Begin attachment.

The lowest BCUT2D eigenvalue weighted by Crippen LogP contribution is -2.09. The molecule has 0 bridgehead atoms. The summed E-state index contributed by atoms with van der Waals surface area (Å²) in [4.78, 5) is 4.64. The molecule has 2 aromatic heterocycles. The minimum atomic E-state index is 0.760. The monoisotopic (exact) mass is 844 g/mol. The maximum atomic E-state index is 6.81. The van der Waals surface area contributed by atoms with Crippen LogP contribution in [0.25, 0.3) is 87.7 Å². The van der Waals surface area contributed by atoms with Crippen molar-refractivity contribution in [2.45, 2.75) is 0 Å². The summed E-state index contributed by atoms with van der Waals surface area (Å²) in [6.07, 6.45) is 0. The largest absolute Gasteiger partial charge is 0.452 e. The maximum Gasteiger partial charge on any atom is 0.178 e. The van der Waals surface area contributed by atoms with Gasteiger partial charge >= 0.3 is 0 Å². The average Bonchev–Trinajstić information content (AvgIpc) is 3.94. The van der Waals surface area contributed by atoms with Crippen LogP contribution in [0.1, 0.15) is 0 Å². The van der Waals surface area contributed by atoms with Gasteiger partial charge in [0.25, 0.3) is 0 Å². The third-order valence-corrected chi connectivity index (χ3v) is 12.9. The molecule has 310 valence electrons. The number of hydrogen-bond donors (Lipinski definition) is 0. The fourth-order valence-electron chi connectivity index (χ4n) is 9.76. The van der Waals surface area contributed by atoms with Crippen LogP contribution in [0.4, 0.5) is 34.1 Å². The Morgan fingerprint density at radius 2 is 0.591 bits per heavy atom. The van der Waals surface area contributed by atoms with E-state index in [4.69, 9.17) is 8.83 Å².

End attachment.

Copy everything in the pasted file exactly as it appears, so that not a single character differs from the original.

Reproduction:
The lowest BCUT2D eigenvalue weighted by Crippen LogP contribution is -2.09. The molecule has 0 bridgehead atoms. The summed E-state index contributed by atoms with van der Waals surface area (Å²) in [4.78, 5) is 4.64. The molecule has 2 aromatic heterocycles. The minimum atomic E-state index is 0.760. The monoisotopic (exact) mass is 844 g/mol. The maximum atomic E-state index is 6.81. The van der Waals surface area contributed by atoms with Crippen LogP contribution in [0.25, 0.3) is 87.7 Å². The van der Waals surface area contributed by atoms with Crippen molar-refractivity contribution in [2.45, 2.75) is 0 Å². The summed E-state index contributed by atoms with van der Waals surface area (Å²) in [6.07, 6.45) is 0. The largest absolute Gasteiger partial charge is 0.452 e. The maximum Gasteiger partial charge on any atom is 0.178 e. The van der Waals surface area contributed by atoms with Gasteiger partial charge >= 0.3 is 0 Å². The average Bonchev–Trinajstić information content (AvgIpc) is 3.94. The van der Waals surface area contributed by atoms with Crippen LogP contribution in [0.1, 0.15) is 0 Å². The van der Waals surface area contributed by atoms with Gasteiger partial charge in [0.25, 0.3) is 0 Å². The third-order valence-corrected chi connectivity index (χ3v) is 12.9. The molecule has 310 valence electrons. The number of hydrogen-bond donors (Lipinski definition) is 0. The fourth-order valence-electron chi connectivity index (χ4n) is 9.76. The van der Waals surface area contributed by atoms with Crippen LogP contribution in [0.4, 0.5) is 34.1 Å². The Morgan fingerprint density at radius 2 is 0.591 bits per heavy atom. The van der Waals surface area contributed by atoms with E-state index in [4.69, 9.17) is 8.83 Å².